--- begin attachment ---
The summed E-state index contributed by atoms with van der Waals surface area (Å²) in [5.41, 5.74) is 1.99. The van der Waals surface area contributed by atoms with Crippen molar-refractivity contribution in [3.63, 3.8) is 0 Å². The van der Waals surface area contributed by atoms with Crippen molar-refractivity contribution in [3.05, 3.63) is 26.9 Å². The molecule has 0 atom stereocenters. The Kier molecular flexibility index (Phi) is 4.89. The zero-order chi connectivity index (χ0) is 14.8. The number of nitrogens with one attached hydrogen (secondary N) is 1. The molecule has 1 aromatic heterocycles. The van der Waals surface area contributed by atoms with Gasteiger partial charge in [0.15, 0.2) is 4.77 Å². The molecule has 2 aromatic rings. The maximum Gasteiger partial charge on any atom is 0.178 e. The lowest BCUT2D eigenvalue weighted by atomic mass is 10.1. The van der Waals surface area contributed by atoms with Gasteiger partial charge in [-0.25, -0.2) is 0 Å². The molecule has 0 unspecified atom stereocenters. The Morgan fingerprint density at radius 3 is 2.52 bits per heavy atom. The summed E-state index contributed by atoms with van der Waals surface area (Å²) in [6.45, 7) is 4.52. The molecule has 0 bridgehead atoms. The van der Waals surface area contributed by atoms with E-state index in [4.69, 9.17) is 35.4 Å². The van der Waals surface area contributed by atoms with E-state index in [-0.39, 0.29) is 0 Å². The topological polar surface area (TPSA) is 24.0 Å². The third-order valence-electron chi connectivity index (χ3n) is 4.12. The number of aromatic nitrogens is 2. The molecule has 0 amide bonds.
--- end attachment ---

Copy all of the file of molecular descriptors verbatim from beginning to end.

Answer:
The summed E-state index contributed by atoms with van der Waals surface area (Å²) in [5.41, 5.74) is 1.99. The van der Waals surface area contributed by atoms with Crippen molar-refractivity contribution in [3.63, 3.8) is 0 Å². The van der Waals surface area contributed by atoms with Crippen molar-refractivity contribution in [3.05, 3.63) is 26.9 Å². The molecule has 0 atom stereocenters. The Kier molecular flexibility index (Phi) is 4.89. The zero-order chi connectivity index (χ0) is 14.8. The number of nitrogens with one attached hydrogen (secondary N) is 1. The molecule has 1 aromatic heterocycles. The van der Waals surface area contributed by atoms with Gasteiger partial charge in [0.15, 0.2) is 4.77 Å². The molecule has 2 aromatic rings. The maximum Gasteiger partial charge on any atom is 0.178 e. The lowest BCUT2D eigenvalue weighted by atomic mass is 10.1. The van der Waals surface area contributed by atoms with Gasteiger partial charge in [-0.25, -0.2) is 0 Å². The molecule has 0 unspecified atom stereocenters. The Morgan fingerprint density at radius 3 is 2.52 bits per heavy atom. The summed E-state index contributed by atoms with van der Waals surface area (Å²) in [6.45, 7) is 4.52. The molecule has 0 bridgehead atoms. The van der Waals surface area contributed by atoms with E-state index in [4.69, 9.17) is 35.4 Å². The van der Waals surface area contributed by atoms with E-state index in [-0.39, 0.29) is 0 Å². The topological polar surface area (TPSA) is 24.0 Å². The third-order valence-electron chi connectivity index (χ3n) is 4.12. The number of aromatic nitrogens is 2. The molecule has 0 amide bonds.